The Flatbush Film Festival has grown bigger with more films and venues than its previous two successful and sold-out years. This year’s West Indian Edition–held on seven nights between Oct. 25 and Nov. 14 – starts at Harlem’s Maysles Cinema, followed by film screenings in Brooklyn Heights and Tribeca, more at Maysles, with a final screening at Brooklyn College on Nov. 14.
On Nov. 1 at Brooklyn Heights Cinema, two features and a short film are on the schedule. The Trinidadian film, “I’m Santana,” (6:30 and 10:30 p.m.) is brought back by popular demand, a comedy about a digital puppet. At 8:00 p.m., the film “Ring di Alarm,” eight short films about modern day Jamaica made by the New Caribbean Cinema filmmakers collective, will be screened with the short “Cabbie Chronicles” from an animated series about a Jamaican taxi-driver, navigating the absurd complexities of modern Jamaican life.
On Nov. 2, Patricia Benoit’s film on Haitians living in the Diaspora in the 80s, “Stones in the Sun” that premiered at the Tribeca Film Festival, will screen at 7:15 p.m. at Tribeca Cinema, 54 Varick St. Benoit lives in New York City and used many local actors in her film. “Ring di Alarm” will follow this film at 9:15 p.m.
Other highlights of the Festival are two Cuban subject films – the first for this festival– screening on Nov. 9 at Maysles at 7:15 p.m. “Barrio Cuba” (2005), by the late esteemed Humberto Solas, is a warm human portrait of a society desperately seeking upbeat moments in relentlessly downbeat circumstances. The film provides an invaluable cinematic record of a city that looks on the verge of collapse.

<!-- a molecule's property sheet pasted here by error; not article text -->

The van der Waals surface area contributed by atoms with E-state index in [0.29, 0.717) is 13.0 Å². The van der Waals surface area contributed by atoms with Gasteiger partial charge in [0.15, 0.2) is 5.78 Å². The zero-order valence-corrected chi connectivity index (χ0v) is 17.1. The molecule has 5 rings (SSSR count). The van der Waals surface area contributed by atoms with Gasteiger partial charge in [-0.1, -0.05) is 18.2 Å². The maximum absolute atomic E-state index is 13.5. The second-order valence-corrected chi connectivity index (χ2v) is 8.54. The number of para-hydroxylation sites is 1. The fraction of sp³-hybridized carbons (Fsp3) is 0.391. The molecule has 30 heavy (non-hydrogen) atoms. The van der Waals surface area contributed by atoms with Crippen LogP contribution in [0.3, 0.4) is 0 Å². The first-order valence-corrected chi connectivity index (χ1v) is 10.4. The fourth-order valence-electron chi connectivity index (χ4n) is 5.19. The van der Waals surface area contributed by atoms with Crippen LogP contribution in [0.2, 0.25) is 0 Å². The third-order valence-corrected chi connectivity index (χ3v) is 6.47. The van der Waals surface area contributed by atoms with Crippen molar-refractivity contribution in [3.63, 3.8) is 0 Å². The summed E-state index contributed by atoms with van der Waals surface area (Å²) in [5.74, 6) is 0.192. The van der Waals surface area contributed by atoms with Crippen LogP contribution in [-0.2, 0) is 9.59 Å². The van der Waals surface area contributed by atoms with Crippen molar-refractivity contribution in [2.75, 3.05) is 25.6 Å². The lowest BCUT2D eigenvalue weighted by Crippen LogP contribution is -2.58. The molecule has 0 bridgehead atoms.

Brooklyn College’s Tanger Auditorium will host the final screening at 3:00 p.m. on Nov. 14. “Doubles with Slight Pepper,” a short family drama will be screened along with the Trinidadian & Tobago film “No Soca, No Life” about a teenage girl from an impoverished community with a fabulous singing voice, honed in the church choir, who must confront family obstacles in her quest to sing Soca. For full film info: www.caribbeing.com/film.
Founder and Executive Director Shelley Worrell, whose parents are from Trinidad, studied anthropology and Caribbean studies at Brooklyn College with graduate studies in media at the New School. Why did she start this festival? “Caribbeans are underrepresented in the media in one of the most significant Caribbean cities in the world – Brooklyn.” This is the motivation for the festival that is a project of the cultural organization caribBeing. After the public reception to the first edition of the Festival at Brooklyn College, with the screening of two Haitian films, Worrell saw the opportunity.
The Festival director is forced to go outside the community to screen films because of an absence of theater screens in the Flatbush area. ”We go where the venues are,” she says, with two added locations to show films, this year. “Last year, we had 500 attendees to our films,” Worrell said, expecting to double the attendence, this year.